# What is 5 divided by 0?

Jul 30, 2016

Undefined.

#### Explanation:

Division by $0$ is (almost always) undefined.

Suppose we attempted to assign a value to $\frac{5}{0}$, say $a = \frac{5}{0}$

Then multiplying both sides by $0$ we get:

$0 = 5$

Since this is false, there is no such value $a$.

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Footnote

Why "almost always"? Are there any exceptions?

Suppose we try to add an object to our number system called $\infty$ which satisfies $\frac{1}{0} = \infty$ and $\frac{1}{\infty} = 0$. What can we do and not do with this object?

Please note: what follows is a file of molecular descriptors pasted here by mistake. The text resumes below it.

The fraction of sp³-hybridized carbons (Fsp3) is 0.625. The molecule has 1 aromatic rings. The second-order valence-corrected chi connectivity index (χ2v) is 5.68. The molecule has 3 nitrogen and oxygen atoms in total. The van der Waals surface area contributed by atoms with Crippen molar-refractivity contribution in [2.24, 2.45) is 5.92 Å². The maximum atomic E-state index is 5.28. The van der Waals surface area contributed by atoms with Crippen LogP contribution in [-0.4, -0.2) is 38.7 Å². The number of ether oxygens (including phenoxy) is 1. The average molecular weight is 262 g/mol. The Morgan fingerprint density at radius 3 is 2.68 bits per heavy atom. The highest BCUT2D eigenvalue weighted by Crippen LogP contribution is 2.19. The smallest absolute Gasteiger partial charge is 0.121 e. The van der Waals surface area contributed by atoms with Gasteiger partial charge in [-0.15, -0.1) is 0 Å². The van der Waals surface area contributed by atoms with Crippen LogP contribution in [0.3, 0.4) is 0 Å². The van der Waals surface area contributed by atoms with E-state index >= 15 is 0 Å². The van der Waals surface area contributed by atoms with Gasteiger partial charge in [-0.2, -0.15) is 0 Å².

We can use it to provide the value of a function where it would otherwise have a vertical asymptote.

We can perform limited arithmetic on it:

If $a$ is any ordinary Real number, then $a + \infty = \infty + a = \infty$

If $a$ is any ordinary non-zero Real number, then $a \cdot \infty = \infty \cdot a = \infty$. So for example $\frac{5}{0} = 5 \cdot \frac{1}{0} = 5 \cdot \infty = \infty$

But expressions like $0 \cdot \infty$ have indeterminate value.

The expression $\frac{0}{0}$ is still indeterminate too.

This object $\infty$ does not fit in nicely with arithmetic as a whole, and should probably not be considered a number.